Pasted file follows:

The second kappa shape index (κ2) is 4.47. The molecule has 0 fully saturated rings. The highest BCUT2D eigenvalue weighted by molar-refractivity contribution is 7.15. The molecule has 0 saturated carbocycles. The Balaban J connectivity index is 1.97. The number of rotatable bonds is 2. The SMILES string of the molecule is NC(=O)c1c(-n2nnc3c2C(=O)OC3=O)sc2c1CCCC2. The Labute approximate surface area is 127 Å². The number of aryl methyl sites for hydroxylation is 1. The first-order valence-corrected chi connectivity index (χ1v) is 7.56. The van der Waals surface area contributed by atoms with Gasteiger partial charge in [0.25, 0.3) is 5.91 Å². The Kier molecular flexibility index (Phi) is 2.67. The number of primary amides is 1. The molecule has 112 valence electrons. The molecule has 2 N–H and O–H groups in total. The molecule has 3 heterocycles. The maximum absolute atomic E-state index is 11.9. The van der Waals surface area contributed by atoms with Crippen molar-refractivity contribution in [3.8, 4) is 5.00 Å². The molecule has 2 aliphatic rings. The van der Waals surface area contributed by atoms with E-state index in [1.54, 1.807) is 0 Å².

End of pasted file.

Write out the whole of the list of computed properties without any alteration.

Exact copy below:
The second kappa shape index (κ2) is 4.47. The molecule has 0 fully saturated rings. The highest BCUT2D eigenvalue weighted by molar-refractivity contribution is 7.15. The molecule has 0 saturated carbocycles. The Balaban J connectivity index is 1.97. The number of rotatable bonds is 2. The SMILES string of the molecule is NC(=O)c1c(-n2nnc3c2C(=O)OC3=O)sc2c1CCCC2. The Labute approximate surface area is 127 Å². The number of aryl methyl sites for hydroxylation is 1. The first-order valence-corrected chi connectivity index (χ1v) is 7.56. The van der Waals surface area contributed by atoms with Gasteiger partial charge in [0.25, 0.3) is 5.91 Å². The Kier molecular flexibility index (Phi) is 2.67. The number of primary amides is 1. The molecule has 112 valence electrons. The molecule has 2 N–H and O–H groups in total. The molecule has 3 heterocycles. The maximum absolute atomic E-state index is 11.9. The van der Waals surface area contributed by atoms with Crippen molar-refractivity contribution in [3.8, 4) is 5.00 Å². The molecule has 2 aliphatic rings. The van der Waals surface area contributed by atoms with E-state index in [1.54, 1.807) is 0 Å².